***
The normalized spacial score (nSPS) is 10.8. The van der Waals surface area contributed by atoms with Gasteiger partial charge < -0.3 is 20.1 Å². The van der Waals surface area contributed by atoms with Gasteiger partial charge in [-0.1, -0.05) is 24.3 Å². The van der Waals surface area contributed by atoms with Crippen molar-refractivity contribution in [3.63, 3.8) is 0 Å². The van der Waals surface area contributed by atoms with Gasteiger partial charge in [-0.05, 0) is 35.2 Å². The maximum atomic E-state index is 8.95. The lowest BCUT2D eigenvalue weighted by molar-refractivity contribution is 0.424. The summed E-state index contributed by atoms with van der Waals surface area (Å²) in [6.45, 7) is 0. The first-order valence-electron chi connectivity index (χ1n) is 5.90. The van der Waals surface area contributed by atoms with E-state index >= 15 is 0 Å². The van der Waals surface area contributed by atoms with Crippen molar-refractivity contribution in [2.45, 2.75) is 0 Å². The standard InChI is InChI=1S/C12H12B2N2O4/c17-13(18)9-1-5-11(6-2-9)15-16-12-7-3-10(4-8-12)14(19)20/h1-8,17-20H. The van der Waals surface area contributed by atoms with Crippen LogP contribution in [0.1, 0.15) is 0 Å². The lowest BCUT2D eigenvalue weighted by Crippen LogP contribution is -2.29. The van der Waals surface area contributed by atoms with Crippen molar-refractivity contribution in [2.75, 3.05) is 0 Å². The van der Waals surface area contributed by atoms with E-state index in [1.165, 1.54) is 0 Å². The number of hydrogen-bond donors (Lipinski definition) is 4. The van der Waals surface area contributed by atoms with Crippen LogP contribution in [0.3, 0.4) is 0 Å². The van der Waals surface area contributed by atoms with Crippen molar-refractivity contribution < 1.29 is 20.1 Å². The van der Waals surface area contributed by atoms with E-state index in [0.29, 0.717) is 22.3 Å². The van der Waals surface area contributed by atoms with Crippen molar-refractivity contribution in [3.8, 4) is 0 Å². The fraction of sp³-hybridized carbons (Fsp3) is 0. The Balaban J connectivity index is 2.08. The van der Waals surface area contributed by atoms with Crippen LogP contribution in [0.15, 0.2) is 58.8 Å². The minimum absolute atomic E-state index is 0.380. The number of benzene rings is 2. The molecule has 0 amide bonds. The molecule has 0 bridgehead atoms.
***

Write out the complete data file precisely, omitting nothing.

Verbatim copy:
The normalized spacial score (nSPS) is 10.8. The van der Waals surface area contributed by atoms with Gasteiger partial charge < -0.3 is 20.1 Å². The van der Waals surface area contributed by atoms with Gasteiger partial charge in [-0.1, -0.05) is 24.3 Å². The van der Waals surface area contributed by atoms with Crippen molar-refractivity contribution in [3.63, 3.8) is 0 Å². The van der Waals surface area contributed by atoms with Gasteiger partial charge in [-0.05, 0) is 35.2 Å². The maximum atomic E-state index is 8.95. The lowest BCUT2D eigenvalue weighted by molar-refractivity contribution is 0.424. The summed E-state index contributed by atoms with van der Waals surface area (Å²) in [6.45, 7) is 0. The first-order valence-electron chi connectivity index (χ1n) is 5.90. The van der Waals surface area contributed by atoms with E-state index >= 15 is 0 Å². The van der Waals surface area contributed by atoms with Crippen molar-refractivity contribution in [2.45, 2.75) is 0 Å². The standard InChI is InChI=1S/C12H12B2N2O4/c17-13(18)9-1-5-11(6-2-9)15-16-12-7-3-10(4-8-12)14(19)20/h1-8,17-20H. The van der Waals surface area contributed by atoms with Crippen LogP contribution in [0.1, 0.15) is 0 Å². The lowest BCUT2D eigenvalue weighted by Crippen LogP contribution is -2.29. The van der Waals surface area contributed by atoms with Crippen molar-refractivity contribution in [2.75, 3.05) is 0 Å². The van der Waals surface area contributed by atoms with E-state index in [1.165, 1.54) is 0 Å². The number of hydrogen-bond donors (Lipinski definition) is 4. The van der Waals surface area contributed by atoms with Crippen LogP contribution in [0.3, 0.4) is 0 Å². The van der Waals surface area contributed by atoms with Crippen molar-refractivity contribution < 1.29 is 20.1 Å². The van der Waals surface area contributed by atoms with E-state index in [0.29, 0.717) is 22.3 Å². The van der Waals surface area contributed by atoms with Crippen molar-refractivity contribution in [3.8, 4) is 0 Å². The fraction of sp³-hybridized carbons (Fsp3) is 0. The Balaban J connectivity index is 2.08. The van der Waals surface area contributed by atoms with Crippen LogP contribution in [0.15, 0.2) is 58.8 Å². The minimum absolute atomic E-state index is 0.380. The number of benzene rings is 2. The molecule has 0 amide bonds. The molecule has 0 bridgehead atoms.